Why we need a National Health Plan

By Paul L. Burnley
Fayetteville (N.C.) Observer, Sept. 12, 2013

The objection to a national health plan by many of our lawmakers is similar to the reaction years ago to the Social Security program. It was seen as a tax-imposed on the public by the government. It was thought to be a struggle between the conservatives and liberal factions of government when, in reality, the only people affected by these programs are the poor, those who are at the bottom of the political spectrum.

Many believe a national health program is also a tax imposed on the public by the government. When the Social Security program began, there were those who said, "Why should the government take money from my paycheck to save for my retirement? I can save that money myself. How do I know I will live to retirement?" Today, millions are able to live and maintain themselves because of this program.

As for a national health insurance program, it will affect those who are not able to afford health insurance. If you are in an income bracket where you are able to pay for any and all medical emergencies, I can understand your reluctance about a national health program. But the majority of the residents of North Carolina are not in that income bracket.

Brokering the middle

I am not in favor of the government running the lives of its citizens; however, in some cases there must be an overseer that is fair and reasonable. If some issues that affect the general population were left to individual states, as they were years ago, they would be abused. That's especially so in some Southern states, where the "good old boy" process was upheld. I can imagine the abuse that would have taken place had certain states been in control of the Social Security program.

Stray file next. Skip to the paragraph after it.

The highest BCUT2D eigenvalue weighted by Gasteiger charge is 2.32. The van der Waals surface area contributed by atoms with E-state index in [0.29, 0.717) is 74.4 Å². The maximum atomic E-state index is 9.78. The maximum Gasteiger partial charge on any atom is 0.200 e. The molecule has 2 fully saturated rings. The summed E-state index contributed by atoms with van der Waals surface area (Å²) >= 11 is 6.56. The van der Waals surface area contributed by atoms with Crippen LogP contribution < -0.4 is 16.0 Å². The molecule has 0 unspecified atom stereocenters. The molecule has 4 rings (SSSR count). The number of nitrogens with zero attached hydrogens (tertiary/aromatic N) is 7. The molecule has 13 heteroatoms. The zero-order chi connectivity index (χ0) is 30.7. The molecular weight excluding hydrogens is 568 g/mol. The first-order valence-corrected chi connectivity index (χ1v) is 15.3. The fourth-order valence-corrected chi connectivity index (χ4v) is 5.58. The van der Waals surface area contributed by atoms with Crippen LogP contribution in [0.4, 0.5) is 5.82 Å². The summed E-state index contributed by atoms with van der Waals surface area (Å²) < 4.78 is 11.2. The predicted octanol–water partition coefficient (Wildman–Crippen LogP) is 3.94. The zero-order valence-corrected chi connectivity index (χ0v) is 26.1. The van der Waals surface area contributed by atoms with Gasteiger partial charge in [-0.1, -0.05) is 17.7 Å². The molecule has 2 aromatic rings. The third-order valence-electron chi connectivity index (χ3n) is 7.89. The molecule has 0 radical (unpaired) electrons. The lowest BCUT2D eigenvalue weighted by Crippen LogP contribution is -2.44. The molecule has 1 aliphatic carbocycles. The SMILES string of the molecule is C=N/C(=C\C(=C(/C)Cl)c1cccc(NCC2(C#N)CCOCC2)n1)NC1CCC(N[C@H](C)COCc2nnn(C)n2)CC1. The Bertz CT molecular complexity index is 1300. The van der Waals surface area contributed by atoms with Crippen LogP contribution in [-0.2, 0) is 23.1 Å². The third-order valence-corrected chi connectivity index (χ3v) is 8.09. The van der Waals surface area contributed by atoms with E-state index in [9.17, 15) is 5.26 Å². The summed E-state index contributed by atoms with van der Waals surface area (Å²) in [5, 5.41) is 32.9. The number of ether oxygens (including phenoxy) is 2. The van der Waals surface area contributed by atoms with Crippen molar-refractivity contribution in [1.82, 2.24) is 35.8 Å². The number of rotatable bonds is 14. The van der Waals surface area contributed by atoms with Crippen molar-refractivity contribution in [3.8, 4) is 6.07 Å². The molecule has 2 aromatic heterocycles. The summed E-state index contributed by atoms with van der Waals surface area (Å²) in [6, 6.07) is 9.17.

Medical bankruptcy

The lack of medical insurance is the cause of many economical disasters, not only for individuals, but for communities. Many lose time from their jobs, because of illnesses that would be treated if medical insurance were available.

The majority of bankruptcies in this country are caused because of medical bills that people are not able to pay, due to the lack of medical insurance. If there were a national health program, many of these problems would not exist.

There are those who say, well, now we have Medicare. That should take care of most of the medical problems. This only covers those over 65 years of age, or those unable to work. This leaves the majority of the public out of the loop. This is why,when there are any free medical services offered by groups trying to address this situation, they are overwhelmed by people needing medical attention.

I am not saying that all elements of our lives should be controlled by the government, but when it comes to a large segment of the population, the decision should not be left to local or state authorities. In many cases opinions are governed by political, racial and social attitudes and choices. Had Social Security been administered by the states, millions of people whose income is derived from Social Security would not have received it.

Paul L. Burnley is a retired newspaper writer and editor and a former member of the Observer's Community Advisory Board.